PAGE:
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£24 million – the price we pay for lame sheep

Aug 22 2017

Farmers are being encouraged to step up their actions when it comes to lameness control within their sheep flocks.

Research has shown that the issue could cost the UK industry £24 million a year¹ in expenditure and lost production. The problems caused by lameness can lead to a loss in body condition, lower lambing percentages, reduced lamb growth rates and poor fertility in rams.

One of the causes of lameness is Contagious Ovine Digital Dermatitis (CODD) which is a relatively new infectious foot disease affecting sheep. Surveys have shown that CODD may now affect over 35% of flocks in the UK.

This was an issue addressed by vet Dr Joe Angell, a guest speaker at the last ON-Farm meeting held by Hybu Cig Cymru – Meat Promotion Wales (HCC). Dr Joe Angell of Wern Vets, based in Conwy county and Denbighshire, conducted a study at the University of Liverpool into the treatment of CODD which was part-funded by HCC.

One of the six participating farmers in the project was Llŷr Jones of Derwydd Farm, Llanfihangel Glyn Myfyr. Since undertaking the study, Llŷr says that lameness within the flock is very much under control and typically throughout the year is under 2%, significantly lower than the national average. He continues to manage lameness by following the 5-point plan. He said: “Working with your vet to identify lameness problems and using all parts of the 5-point plan will help you successfully control lameness and improve the efficiency of your business.”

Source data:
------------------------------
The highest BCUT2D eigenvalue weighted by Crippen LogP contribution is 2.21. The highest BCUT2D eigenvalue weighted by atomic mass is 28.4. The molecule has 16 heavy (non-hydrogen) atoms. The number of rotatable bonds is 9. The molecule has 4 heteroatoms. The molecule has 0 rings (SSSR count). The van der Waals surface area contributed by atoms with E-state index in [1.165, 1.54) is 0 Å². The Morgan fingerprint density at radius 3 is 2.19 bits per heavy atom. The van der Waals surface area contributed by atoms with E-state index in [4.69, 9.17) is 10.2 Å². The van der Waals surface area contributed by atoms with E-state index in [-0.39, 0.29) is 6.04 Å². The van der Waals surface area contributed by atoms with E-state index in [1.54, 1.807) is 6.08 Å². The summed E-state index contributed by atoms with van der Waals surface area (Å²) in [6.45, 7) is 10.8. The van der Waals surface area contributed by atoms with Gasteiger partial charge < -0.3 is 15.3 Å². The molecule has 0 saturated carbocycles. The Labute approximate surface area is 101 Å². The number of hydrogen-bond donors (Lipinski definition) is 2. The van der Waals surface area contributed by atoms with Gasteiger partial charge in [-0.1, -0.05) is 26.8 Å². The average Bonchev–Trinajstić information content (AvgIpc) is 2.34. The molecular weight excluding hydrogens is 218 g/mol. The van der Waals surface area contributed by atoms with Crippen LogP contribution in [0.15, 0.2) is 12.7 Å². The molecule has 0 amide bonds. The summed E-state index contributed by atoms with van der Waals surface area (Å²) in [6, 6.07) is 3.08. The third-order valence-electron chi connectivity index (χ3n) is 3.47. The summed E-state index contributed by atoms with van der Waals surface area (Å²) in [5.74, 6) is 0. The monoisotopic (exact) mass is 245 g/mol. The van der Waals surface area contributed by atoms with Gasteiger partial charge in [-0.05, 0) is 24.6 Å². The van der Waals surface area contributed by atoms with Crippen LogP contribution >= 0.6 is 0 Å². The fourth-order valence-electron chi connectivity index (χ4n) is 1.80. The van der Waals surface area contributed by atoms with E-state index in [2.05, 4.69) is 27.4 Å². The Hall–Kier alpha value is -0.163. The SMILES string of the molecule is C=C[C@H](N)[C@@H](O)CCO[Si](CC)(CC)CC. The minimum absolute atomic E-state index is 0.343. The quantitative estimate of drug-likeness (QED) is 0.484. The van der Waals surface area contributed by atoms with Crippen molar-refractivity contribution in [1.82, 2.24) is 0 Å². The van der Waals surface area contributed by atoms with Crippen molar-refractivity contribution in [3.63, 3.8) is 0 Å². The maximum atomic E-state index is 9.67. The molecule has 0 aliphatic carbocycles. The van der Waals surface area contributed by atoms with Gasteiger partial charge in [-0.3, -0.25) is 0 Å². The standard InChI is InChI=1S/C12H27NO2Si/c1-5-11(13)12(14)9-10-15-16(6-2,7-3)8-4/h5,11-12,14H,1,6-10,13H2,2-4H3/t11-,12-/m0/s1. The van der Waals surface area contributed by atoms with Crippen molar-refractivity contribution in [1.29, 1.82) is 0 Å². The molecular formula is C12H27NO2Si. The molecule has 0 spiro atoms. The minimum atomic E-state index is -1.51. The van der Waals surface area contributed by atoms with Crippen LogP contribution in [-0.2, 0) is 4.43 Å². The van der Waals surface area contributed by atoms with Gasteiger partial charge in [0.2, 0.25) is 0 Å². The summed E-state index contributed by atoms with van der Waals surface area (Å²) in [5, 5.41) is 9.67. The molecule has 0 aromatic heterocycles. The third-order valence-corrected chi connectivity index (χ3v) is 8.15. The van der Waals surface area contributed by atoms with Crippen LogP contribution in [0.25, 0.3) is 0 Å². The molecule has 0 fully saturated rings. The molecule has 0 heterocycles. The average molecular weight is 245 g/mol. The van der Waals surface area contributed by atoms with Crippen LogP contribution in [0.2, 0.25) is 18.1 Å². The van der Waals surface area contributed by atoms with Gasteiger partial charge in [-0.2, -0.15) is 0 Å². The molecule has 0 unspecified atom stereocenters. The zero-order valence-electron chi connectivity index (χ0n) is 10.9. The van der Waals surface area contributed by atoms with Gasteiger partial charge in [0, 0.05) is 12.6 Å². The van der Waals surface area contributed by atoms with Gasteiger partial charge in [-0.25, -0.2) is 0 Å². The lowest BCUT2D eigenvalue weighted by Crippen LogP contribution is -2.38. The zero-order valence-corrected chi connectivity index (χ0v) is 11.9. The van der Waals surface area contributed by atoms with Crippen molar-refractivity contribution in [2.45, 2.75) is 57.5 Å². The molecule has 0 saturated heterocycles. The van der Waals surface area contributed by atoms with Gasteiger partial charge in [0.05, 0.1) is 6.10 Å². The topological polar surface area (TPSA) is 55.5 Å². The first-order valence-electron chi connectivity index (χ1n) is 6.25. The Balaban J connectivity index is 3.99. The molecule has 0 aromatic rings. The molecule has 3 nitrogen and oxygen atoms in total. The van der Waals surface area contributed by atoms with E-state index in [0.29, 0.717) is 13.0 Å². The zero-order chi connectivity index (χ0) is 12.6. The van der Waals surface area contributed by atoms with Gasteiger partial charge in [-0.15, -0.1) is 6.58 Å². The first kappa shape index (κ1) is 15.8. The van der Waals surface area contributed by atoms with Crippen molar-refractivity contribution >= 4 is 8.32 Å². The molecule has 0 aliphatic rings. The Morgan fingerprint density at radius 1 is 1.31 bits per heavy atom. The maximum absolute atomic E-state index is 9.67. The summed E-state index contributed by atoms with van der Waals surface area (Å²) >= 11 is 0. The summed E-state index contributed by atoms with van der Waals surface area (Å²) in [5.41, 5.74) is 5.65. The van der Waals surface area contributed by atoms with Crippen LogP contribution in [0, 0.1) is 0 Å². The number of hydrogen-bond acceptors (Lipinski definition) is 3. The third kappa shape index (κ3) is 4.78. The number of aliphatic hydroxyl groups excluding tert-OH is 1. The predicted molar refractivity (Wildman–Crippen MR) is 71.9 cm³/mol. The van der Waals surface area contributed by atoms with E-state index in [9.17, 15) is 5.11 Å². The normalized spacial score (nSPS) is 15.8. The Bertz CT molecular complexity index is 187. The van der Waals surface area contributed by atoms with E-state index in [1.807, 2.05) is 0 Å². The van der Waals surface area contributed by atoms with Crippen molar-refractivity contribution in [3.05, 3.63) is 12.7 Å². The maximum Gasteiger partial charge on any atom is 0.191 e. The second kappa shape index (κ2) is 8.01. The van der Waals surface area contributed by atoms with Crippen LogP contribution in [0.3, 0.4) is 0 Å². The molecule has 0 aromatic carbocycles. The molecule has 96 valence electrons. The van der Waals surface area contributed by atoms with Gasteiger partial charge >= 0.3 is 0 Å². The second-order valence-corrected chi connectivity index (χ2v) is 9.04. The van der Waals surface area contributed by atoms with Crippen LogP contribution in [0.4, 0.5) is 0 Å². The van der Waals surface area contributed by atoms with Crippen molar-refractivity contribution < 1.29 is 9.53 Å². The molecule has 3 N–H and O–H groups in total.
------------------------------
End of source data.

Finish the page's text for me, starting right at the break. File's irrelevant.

According to Dr Joe Angell, purchased sheep are considered to be the main way CODD is introduced to a farm. During the ON-Farm meeting held at Bridgend College in May, he said that by controlling footrot, the risk of sheep developing CODD is reduced. He is a keen advocate of the 5-point plan for footrot which means treating early, vaccinating, culling, avoiding, and keeping sheep in quarantine. Other key messages were to correctly identify the cause of any lameness as the treatment required varies between sources. 

HCC’s James Ruggeri, Industry Development Executive said: “Increasing the efficiency of the Welsh flock through improved health planning is essential, which is why Joe’s study was part of HCC’s Research and Development portfolio.

“When the study was first funded by HCC, very little work had been conducted on CODD. It is pleasing to see that, by today, the findings and recommendations from the study are being implemented on many farms across Wales and the UK.’’

A fact-sheet was produced at the end of the project, which can be downloaded from the HCC website: http://hccmpw.org.uk/publications/farming_and_industry_development/sheep_management/

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